Monday, June 10, 2013

An antagonistic approach (a reputation you get when you question authority)

This weekend, a colleague of mine introduced me to a friend of his at the third annual Colorado Urban Winefest. Part of his introduction include a reference to my wine writing. He referred to me as an "antagonistic blogger." Both of those terms are used pejoratively in the world of wine writing. Now I have no problem being called a blogger. I write about wine on this blog. I have also contributed to Palate Press, Sommelier Journal, Wine Spectator and Decanter. So I am a wine blogger, and I also consider myself a wine writer.

I had never really thought about the antagonistic part of that term before. I mean, I know I have riled a few feathers on Twitter and other blogs, but I never thought of myself as opposing other wine writers or even the "Winestream media," as my friend, and Wine Blog Award winner, Jeff Siegel says. I do admit I have no problem calling people on their bullshit. I'd like to think that I'm not afraid to speak the truth and if that means I'm an antagonist, then by all means I embrace it.

If I'm the antagonist, then obviously Steve Heimoff is the protagonist. If you read this blog or his blog, you already knew that. Steve is the California Editor for Wine Enthusiast magazine and he blogs daily at his eponymous website. I read his blog every day (with my coffee in hand). I believe that reading what others in the industry have to say is an important part of always continuing the learning process. Steve is often very provocative on his blog. He knows this and it is no accident. Not surprisingly, I also often disagree with what he has to say. I have no problem with questioning him and pointing out when I think he is wrong. Isn't that ability the best part of social media? Unfortunately, Steve has taken to not responding to me on his blog, though I was surprised when he responded to me (well, an ad hominem attack) on Twitter.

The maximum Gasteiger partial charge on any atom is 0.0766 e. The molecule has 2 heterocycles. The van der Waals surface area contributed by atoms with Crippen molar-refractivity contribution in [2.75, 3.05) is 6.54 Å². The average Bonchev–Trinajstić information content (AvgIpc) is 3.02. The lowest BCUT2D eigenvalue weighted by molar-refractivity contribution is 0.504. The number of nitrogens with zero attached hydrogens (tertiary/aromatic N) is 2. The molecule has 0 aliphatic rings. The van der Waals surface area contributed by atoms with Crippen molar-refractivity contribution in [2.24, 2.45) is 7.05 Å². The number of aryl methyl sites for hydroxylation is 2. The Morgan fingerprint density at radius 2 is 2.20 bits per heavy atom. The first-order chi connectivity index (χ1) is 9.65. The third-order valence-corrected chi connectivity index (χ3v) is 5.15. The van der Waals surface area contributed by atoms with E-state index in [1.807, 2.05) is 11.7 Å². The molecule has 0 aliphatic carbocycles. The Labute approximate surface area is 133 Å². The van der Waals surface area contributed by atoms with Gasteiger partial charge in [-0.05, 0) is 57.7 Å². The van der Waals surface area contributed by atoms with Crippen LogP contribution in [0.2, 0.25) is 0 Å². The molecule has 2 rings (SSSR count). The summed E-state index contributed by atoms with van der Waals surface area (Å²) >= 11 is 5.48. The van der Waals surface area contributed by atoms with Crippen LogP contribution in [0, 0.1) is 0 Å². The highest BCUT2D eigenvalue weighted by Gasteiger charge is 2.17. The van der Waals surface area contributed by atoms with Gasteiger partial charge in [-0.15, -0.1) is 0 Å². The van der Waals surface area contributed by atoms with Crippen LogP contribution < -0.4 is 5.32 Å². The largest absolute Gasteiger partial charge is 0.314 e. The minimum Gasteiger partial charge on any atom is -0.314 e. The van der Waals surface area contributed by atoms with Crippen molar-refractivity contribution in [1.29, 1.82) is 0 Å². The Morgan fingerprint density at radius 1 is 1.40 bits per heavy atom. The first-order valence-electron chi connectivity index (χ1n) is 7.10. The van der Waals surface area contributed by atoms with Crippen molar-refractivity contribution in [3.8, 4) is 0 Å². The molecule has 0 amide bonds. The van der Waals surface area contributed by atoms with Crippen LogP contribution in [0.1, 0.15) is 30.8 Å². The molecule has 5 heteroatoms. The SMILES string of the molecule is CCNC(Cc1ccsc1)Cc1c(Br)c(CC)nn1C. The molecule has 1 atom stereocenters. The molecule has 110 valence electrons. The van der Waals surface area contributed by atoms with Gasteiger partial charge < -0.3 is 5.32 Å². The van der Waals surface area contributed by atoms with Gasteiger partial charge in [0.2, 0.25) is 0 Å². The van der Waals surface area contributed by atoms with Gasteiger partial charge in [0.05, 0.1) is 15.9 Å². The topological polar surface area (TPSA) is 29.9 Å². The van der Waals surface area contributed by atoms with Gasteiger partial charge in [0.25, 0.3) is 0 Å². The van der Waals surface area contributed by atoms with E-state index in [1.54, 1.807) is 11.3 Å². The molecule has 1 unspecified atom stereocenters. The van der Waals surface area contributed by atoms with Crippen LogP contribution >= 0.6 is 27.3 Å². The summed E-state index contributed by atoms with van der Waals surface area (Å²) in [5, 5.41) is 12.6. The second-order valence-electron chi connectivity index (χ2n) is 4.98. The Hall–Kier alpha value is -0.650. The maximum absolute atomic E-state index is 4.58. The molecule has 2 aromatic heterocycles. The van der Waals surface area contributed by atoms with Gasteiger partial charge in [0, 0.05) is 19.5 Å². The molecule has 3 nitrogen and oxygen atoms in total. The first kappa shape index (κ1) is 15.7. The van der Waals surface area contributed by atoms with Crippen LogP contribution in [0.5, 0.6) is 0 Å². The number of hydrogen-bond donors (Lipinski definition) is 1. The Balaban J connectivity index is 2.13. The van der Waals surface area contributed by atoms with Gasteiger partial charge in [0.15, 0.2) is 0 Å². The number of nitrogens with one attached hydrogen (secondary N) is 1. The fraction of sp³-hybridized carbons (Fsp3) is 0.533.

Now, I have nothing personal against Steve. In fact, I think we would actually get along quite well. It just so happens that Steve is the most prolific high-profile critic and isn't afraid to say what he really thinks either. In fact, he often pokes fun at his competitors at Wine Advocate, Wine Spectator and us lowly bloggers. I too have been a critic of Wine Advocate and Wine Spectator. I've often questioned Wine Spectator's blind tasting method and 100-point rating system. In most cases, Thomas Matthews, James Molesworth and Harvey Steiman (Wine Spectator editors) thoughtfully respond to my arguments. I applaud and respect them for this. I happen to believe that Wine Spectator has the most transparent and fair tasting methods and doesn't abuse the 100-point system as much as is common amongst other publications or individual critics. I actually think Wine Spectator does a lot more good for the wine industry than many other anti-Winestream Media types (another point of disagreement between me and my friend Jeff Siegel).

I don't focus my argumentative nature for just the ivory towers or Steve. Just in the past few weeks, I have engaged Bruce Schoenfeld, W. Blake Gray and Richard Jennings on their blogs and Twitter on issues I thought they were wrong about. My points were not personal, but just me freely speaking my opinions. I both respect and like Bruce, Blake and Richard. I encourage them to comment on my blog when they disagree with me. I don't try to be an antagonist, but I do try to add to the wine discourse.